Just to show the theaters I mean business I need to cause a disruption at one or all of their venues, and I need to do it during a show so that there are thousands of witnesses, and potential angry theater goers. I throw together a quick jammer and bump up the output to cover a couple thousand square feet, drop a pair of antennas on the device and add an old laptop battery to run it for an hour or so. I head for the theater district with my device in my carry bag dressed as a theater person in New York would dress. Not too casual but with enough flair and ego as to fit in. Once in the theater district I grab a cab at west 40th and 6th avenue and tell the cabbie I just had a fight with my girlfriend and we needed to find her and to drive up 6th toward the park. It is 8:15pm and by my calculation just about every theater should have packed seats and performers on stage. As we pull from the curb I reach in and switch on the device. As we drive I intently look out the window as if looking for my forlorn girlfriend. At west 53rd I instruct the cabbie to cut over to 7th and head back down away from the park. We are now in the heart of the theater district. About halfway down the district we are stopped by a broken down delivery truck that has traffic at a standstill. As we sit for 10 minutes without moving I notice people starting to file out of a nearby theater, and they do not look happy. It works! The longer we sit the more theaters begin discharging their guests as they realize they cannot go on! Traffic clears and we pull away from the scene of the technological carnage. As we complete our circuit I have the cabbie drop me off and I make my way back to the village. I have some planning to do.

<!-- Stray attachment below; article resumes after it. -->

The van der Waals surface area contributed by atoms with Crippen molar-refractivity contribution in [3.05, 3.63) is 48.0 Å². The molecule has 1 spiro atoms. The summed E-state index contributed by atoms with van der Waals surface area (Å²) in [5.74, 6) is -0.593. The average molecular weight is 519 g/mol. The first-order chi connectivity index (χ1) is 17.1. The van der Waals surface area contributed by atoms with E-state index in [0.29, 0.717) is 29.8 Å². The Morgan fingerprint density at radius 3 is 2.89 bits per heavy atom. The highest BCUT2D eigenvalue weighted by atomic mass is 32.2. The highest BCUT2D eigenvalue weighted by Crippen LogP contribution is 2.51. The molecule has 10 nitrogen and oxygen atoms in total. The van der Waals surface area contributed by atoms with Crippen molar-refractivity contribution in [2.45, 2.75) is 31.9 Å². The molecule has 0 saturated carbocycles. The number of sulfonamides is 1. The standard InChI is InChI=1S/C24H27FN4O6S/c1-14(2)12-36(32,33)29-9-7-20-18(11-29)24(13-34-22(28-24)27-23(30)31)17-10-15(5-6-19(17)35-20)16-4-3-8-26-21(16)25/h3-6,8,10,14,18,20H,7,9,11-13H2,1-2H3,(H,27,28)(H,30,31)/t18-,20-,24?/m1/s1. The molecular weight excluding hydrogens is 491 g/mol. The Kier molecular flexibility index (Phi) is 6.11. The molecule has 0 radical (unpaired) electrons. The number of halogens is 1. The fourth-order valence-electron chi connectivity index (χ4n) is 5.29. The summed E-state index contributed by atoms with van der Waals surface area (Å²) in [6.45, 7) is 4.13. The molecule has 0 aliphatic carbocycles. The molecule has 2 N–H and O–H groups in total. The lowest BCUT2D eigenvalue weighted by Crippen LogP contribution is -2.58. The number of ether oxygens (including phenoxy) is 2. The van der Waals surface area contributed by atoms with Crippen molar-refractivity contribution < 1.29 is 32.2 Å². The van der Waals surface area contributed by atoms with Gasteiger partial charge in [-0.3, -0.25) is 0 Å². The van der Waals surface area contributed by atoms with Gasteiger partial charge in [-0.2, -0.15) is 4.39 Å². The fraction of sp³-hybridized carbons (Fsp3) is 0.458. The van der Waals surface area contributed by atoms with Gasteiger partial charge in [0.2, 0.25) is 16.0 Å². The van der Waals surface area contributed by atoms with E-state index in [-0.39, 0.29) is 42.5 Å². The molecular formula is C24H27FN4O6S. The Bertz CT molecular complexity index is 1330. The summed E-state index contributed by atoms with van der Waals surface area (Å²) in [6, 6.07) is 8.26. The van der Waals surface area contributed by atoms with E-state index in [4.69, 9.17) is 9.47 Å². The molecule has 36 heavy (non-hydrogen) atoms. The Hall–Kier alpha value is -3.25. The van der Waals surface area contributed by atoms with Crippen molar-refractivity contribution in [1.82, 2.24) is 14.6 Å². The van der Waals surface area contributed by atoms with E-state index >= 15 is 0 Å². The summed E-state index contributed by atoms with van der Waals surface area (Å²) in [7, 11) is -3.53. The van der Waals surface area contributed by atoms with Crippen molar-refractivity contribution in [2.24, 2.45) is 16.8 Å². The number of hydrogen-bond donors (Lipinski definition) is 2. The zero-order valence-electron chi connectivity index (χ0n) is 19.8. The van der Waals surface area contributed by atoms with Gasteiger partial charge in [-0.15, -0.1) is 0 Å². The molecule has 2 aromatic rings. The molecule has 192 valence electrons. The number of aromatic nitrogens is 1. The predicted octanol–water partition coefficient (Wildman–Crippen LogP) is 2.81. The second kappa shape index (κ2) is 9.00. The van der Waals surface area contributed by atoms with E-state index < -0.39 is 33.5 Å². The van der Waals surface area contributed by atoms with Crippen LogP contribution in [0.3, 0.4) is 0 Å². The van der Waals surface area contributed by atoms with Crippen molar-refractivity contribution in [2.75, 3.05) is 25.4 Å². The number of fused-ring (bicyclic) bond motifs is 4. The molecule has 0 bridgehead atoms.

2:58